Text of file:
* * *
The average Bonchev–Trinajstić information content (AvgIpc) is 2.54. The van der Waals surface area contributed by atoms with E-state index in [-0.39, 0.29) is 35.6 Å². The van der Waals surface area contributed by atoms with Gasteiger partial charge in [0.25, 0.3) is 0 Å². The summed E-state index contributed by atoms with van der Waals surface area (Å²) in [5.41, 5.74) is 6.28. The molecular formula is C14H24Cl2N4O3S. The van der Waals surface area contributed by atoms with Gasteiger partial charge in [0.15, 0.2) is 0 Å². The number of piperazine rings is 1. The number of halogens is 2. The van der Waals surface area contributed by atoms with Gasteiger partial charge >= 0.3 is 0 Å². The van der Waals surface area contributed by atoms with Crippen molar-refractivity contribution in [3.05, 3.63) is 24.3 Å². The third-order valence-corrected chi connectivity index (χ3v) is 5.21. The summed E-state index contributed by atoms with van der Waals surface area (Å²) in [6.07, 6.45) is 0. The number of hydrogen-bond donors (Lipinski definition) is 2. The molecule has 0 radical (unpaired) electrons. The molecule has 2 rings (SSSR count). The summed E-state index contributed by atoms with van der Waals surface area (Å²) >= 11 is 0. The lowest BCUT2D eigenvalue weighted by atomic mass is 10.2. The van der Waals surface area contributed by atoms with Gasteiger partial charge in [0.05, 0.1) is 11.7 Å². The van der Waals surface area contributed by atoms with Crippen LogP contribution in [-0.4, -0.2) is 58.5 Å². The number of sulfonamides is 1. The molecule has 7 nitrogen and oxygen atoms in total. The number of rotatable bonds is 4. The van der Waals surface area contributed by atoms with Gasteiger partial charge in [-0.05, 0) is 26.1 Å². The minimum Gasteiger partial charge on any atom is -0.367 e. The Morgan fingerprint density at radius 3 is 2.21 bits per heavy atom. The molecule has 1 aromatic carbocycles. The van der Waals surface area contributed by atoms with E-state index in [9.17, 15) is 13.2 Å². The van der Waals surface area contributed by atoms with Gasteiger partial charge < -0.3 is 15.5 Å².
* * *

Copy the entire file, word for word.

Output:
The average Bonchev–Trinajstić information content (AvgIpc) is 2.54. The van der Waals surface area contributed by atoms with E-state index in [-0.39, 0.29) is 35.6 Å². The van der Waals surface area contributed by atoms with Gasteiger partial charge in [0.25, 0.3) is 0 Å². The summed E-state index contributed by atoms with van der Waals surface area (Å²) in [5.41, 5.74) is 6.28. The molecular formula is C14H24Cl2N4O3S. The van der Waals surface area contributed by atoms with Gasteiger partial charge in [0.15, 0.2) is 0 Å². The number of piperazine rings is 1. The number of halogens is 2. The van der Waals surface area contributed by atoms with Gasteiger partial charge >= 0.3 is 0 Å². The van der Waals surface area contributed by atoms with Crippen molar-refractivity contribution in [3.05, 3.63) is 24.3 Å². The third-order valence-corrected chi connectivity index (χ3v) is 5.21. The summed E-state index contributed by atoms with van der Waals surface area (Å²) in [6.07, 6.45) is 0. The number of hydrogen-bond donors (Lipinski definition) is 2. The molecule has 0 radical (unpaired) electrons. The molecule has 2 rings (SSSR count). The summed E-state index contributed by atoms with van der Waals surface area (Å²) >= 11 is 0. The lowest BCUT2D eigenvalue weighted by atomic mass is 10.2. The van der Waals surface area contributed by atoms with Gasteiger partial charge in [0.05, 0.1) is 11.7 Å². The van der Waals surface area contributed by atoms with Crippen LogP contribution in [-0.4, -0.2) is 58.5 Å². The number of sulfonamides is 1. The molecule has 7 nitrogen and oxygen atoms in total. The number of rotatable bonds is 4. The van der Waals surface area contributed by atoms with Gasteiger partial charge in [-0.05, 0) is 26.1 Å². The minimum Gasteiger partial charge on any atom is -0.367 e. The Morgan fingerprint density at radius 3 is 2.21 bits per heavy atom. The molecule has 1 aromatic carbocycles. The van der Waals surface area contributed by atoms with E-state index in [9.17, 15) is 13.2 Å². The van der Waals surface area contributed by atoms with Gasteiger partial charge < -0.3 is 15.5 Å².